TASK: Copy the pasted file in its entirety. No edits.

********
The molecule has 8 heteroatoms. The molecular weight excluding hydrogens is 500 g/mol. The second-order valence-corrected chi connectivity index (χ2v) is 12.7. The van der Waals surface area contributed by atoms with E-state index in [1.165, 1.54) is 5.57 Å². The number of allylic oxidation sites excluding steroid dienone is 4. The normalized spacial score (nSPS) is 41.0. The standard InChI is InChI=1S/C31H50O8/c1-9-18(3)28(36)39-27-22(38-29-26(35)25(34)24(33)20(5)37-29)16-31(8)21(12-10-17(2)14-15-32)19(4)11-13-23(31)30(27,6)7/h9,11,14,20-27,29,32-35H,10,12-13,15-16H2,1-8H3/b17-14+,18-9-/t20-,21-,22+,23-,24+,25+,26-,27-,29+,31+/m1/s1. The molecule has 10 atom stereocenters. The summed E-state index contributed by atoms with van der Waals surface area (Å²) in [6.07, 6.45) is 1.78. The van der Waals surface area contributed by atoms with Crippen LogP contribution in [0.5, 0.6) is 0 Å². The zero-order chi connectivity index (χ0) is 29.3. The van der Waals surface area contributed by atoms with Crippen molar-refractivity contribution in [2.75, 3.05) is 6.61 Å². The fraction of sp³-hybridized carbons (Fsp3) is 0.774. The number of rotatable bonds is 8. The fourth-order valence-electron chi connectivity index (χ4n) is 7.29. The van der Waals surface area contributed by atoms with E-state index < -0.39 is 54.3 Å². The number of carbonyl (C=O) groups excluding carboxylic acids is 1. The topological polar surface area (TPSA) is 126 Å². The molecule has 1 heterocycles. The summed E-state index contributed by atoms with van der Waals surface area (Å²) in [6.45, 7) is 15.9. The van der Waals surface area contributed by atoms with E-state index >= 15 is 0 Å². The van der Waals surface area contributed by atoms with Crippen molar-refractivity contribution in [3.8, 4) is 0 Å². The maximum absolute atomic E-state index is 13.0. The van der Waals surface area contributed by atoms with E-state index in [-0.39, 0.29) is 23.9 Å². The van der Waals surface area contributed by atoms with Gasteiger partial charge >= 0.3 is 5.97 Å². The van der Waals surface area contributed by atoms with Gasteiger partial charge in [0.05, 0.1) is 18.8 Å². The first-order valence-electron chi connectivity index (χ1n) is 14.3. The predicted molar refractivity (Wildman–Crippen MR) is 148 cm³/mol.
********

The molecule has 8 heteroatoms. The molecular weight excluding hydrogens is 500 g/mol. The second-order valence-corrected chi connectivity index (χ2v) is 12.7. The van der Waals surface area contributed by atoms with E-state index in [1.165, 1.54) is 5.57 Å². The number of allylic oxidation sites excluding steroid dienone is 4. The normalized spacial score (nSPS) is 41.0. The standard InChI is InChI=1S/C31H50O8/c1-9-18(3)28(36)39-27-22(38-29-26(35)25(34)24(33)20(5)37-29)16-31(8)21(12-10-17(2)14-15-32)19(4)11-13-23(31)30(27,6)7/h9,11,14,20-27,29,32-35H,10,12-13,15-16H2,1-8H3/b17-14+,18-9-/t20-,21-,22+,23-,24+,25+,26-,27-,29+,31+/m1/s1. The molecule has 10 atom stereocenters. The summed E-state index contributed by atoms with van der Waals surface area (Å²) in [6.07, 6.45) is 1.78. The van der Waals surface area contributed by atoms with Crippen LogP contribution in [0.5, 0.6) is 0 Å². The zero-order chi connectivity index (χ0) is 29.3. The van der Waals surface area contributed by atoms with Crippen molar-refractivity contribution in [2.75, 3.05) is 6.61 Å². The fraction of sp³-hybridized carbons (Fsp3) is 0.774. The number of rotatable bonds is 8. The fourth-order valence-electron chi connectivity index (χ4n) is 7.29. The van der Waals surface area contributed by atoms with E-state index < -0.39 is 54.3 Å². The number of carbonyl (C=O) groups excluding carboxylic acids is 1. The topological polar surface area (TPSA) is 126 Å². The molecule has 1 heterocycles. The summed E-state index contributed by atoms with van der Waals surface area (Å²) in [6.45, 7) is 15.9. The van der Waals surface area contributed by atoms with E-state index >= 15 is 0 Å². The van der Waals surface area contributed by atoms with Crippen molar-refractivity contribution in [3.8, 4) is 0 Å². The maximum absolute atomic E-state index is 13.0. The van der Waals surface area contributed by atoms with E-state index in [-0.39, 0.29) is 23.9 Å². The van der Waals surface area contributed by atoms with Gasteiger partial charge >= 0.3 is 5.97 Å². The van der Waals surface area contributed by atoms with Gasteiger partial charge in [0.05, 0.1) is 18.8 Å². The first-order valence-electron chi connectivity index (χ1n) is 14.3. The predicted molar refractivity (Wildman–Crippen MR) is 148 cm³/mol.